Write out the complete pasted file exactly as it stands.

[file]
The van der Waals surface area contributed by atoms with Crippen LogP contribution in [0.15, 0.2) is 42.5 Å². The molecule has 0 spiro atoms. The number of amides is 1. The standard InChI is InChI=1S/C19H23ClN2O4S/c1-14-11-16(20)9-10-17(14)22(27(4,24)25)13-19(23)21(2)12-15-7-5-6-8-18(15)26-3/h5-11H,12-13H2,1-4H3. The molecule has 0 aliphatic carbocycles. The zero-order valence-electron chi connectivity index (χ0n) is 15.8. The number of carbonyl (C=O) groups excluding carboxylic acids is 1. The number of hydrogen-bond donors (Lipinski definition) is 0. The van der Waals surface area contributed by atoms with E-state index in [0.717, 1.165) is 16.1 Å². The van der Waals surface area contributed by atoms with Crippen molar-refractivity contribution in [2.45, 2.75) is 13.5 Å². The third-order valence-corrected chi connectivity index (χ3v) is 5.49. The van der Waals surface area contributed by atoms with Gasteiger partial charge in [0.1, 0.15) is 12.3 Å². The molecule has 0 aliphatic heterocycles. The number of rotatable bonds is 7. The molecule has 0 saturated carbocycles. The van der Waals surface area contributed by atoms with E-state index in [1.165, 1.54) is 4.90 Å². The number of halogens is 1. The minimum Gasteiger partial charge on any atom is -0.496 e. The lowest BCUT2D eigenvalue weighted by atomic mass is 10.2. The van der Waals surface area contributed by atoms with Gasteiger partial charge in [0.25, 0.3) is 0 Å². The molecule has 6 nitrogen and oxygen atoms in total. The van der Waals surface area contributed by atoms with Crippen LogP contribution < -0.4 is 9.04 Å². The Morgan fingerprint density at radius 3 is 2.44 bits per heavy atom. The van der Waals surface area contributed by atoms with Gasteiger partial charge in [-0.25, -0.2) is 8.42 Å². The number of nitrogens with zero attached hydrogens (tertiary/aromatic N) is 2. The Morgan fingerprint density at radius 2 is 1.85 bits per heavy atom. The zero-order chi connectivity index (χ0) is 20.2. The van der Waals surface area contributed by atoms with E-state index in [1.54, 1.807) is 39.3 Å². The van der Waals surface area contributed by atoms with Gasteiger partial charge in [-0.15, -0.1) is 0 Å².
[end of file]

The van der Waals surface area contributed by atoms with Crippen LogP contribution in [0.15, 0.2) is 42.5 Å². The molecule has 0 spiro atoms. The number of amides is 1. The standard InChI is InChI=1S/C19H23ClN2O4S/c1-14-11-16(20)9-10-17(14)22(27(4,24)25)13-19(23)21(2)12-15-7-5-6-8-18(15)26-3/h5-11H,12-13H2,1-4H3. The molecule has 0 aliphatic carbocycles. The zero-order valence-electron chi connectivity index (χ0n) is 15.8. The number of carbonyl (C=O) groups excluding carboxylic acids is 1. The number of hydrogen-bond donors (Lipinski definition) is 0. The van der Waals surface area contributed by atoms with E-state index in [0.717, 1.165) is 16.1 Å². The van der Waals surface area contributed by atoms with Crippen molar-refractivity contribution in [2.45, 2.75) is 13.5 Å². The third-order valence-corrected chi connectivity index (χ3v) is 5.49. The van der Waals surface area contributed by atoms with Gasteiger partial charge in [0.1, 0.15) is 12.3 Å². The molecule has 0 aliphatic heterocycles. The number of rotatable bonds is 7. The molecule has 0 saturated carbocycles. The van der Waals surface area contributed by atoms with E-state index in [1.165, 1.54) is 4.90 Å². The number of halogens is 1. The minimum Gasteiger partial charge on any atom is -0.496 e. The lowest BCUT2D eigenvalue weighted by atomic mass is 10.2. The van der Waals surface area contributed by atoms with Gasteiger partial charge in [0.25, 0.3) is 0 Å². The molecule has 6 nitrogen and oxygen atoms in total. The van der Waals surface area contributed by atoms with Crippen LogP contribution < -0.4 is 9.04 Å². The Morgan fingerprint density at radius 3 is 2.44 bits per heavy atom. The van der Waals surface area contributed by atoms with Gasteiger partial charge in [-0.25, -0.2) is 8.42 Å². The number of nitrogens with zero attached hydrogens (tertiary/aromatic N) is 2. The Morgan fingerprint density at radius 2 is 1.85 bits per heavy atom. The zero-order chi connectivity index (χ0) is 20.2. The van der Waals surface area contributed by atoms with E-state index in [1.54, 1.807) is 39.3 Å². The van der Waals surface area contributed by atoms with Gasteiger partial charge in [-0.15, -0.1) is 0 Å².